Variations of method and apparatus within the scope of the invention will occur to those skilled in the art. While standard transformer configurations have been referred to illustratively, the invention is applicable to a variety of transformer and transformer core shapes. Split windings and multiple transformer stage windings are equally within the scope of the invention. Therefore, I wish that the invention be measured by the appended claims rather than by the purely illustrative embodiments disclosed herein.
1. An electrostatically shielded transformer comprising an insulated transformer core, a first winding of conductive wire about the insulated core, a first insulating layer about the first winding, a first electrostatic shielding coating about the insulated first winding, a coating ga-p defined by separated'coating edges, said coating being of a dried liquid conductive material continuous between its separated edges, a first insulating strip more than spanning the gap between the edges of the shielding coating, an added coating of a dried liquid conductive material on the insulating strip such that the added coating electrically joins one edge of the first coating and overlies but does not electrically join the second edge of the first shielding coating, a conductive lead extending externally from the shielding coating, a second insulating layer covering the electrostatic shielding coatings, a second wind.-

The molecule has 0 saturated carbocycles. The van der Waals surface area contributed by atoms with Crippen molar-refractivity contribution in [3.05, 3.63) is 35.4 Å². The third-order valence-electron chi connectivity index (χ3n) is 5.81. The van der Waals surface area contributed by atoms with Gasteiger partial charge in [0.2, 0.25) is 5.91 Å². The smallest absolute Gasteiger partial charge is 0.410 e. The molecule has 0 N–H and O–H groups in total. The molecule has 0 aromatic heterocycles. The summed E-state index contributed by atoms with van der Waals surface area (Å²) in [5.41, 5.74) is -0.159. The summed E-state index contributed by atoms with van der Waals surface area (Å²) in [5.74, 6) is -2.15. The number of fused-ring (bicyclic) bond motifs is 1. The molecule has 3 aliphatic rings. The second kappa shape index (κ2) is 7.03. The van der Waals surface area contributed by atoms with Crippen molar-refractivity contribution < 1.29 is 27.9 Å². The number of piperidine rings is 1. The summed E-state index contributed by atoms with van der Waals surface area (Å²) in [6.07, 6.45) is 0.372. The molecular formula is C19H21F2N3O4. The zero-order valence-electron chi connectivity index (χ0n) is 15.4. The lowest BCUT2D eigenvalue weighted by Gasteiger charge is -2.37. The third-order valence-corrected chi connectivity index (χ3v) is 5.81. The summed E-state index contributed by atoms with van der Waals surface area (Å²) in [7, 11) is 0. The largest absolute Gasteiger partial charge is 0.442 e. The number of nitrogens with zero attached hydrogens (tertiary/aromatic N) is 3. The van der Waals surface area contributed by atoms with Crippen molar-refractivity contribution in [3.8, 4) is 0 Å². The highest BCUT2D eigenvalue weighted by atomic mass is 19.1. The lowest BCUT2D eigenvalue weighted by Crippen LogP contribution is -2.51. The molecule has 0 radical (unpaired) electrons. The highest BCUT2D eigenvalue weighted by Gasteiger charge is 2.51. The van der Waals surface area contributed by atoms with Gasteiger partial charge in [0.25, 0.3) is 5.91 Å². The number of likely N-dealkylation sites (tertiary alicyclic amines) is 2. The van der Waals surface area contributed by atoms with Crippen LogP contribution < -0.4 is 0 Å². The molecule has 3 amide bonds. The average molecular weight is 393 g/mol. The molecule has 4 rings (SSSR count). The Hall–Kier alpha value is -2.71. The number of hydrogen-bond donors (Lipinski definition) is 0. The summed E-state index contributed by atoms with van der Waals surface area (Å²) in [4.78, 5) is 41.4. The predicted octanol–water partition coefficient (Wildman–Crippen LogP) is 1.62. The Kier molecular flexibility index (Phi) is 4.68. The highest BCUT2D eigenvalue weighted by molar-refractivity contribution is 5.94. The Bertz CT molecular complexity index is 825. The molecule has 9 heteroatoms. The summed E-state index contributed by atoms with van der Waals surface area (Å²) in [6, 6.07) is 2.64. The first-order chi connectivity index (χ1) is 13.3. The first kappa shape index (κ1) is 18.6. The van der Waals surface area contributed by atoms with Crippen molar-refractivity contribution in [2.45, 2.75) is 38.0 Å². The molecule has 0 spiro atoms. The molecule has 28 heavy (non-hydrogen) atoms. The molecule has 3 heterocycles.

ing of conductive wire about the second insulating layer, a third insulating layer about the second conductive windings, a second electrostatic shielding coating of dried conductive liquid having separated edges defining a coating gap and applied to the outer surface of the third insulating layer so that the coating is continuous be tween its separated edges, a second insulating strip overlying the interval between separated edges of the second shielding coating and extending over the coating on each side of the separated edges, an added conductive coating on the second insulating strip electrically joining one edge but electrically separate from and overlying the other edge, an electrical lead fixed to the second shielding coating, a fourth insulating layer covering the conductive coatings such that the electrical lead extends externally, and means for external connections to the first and the second conductive windings.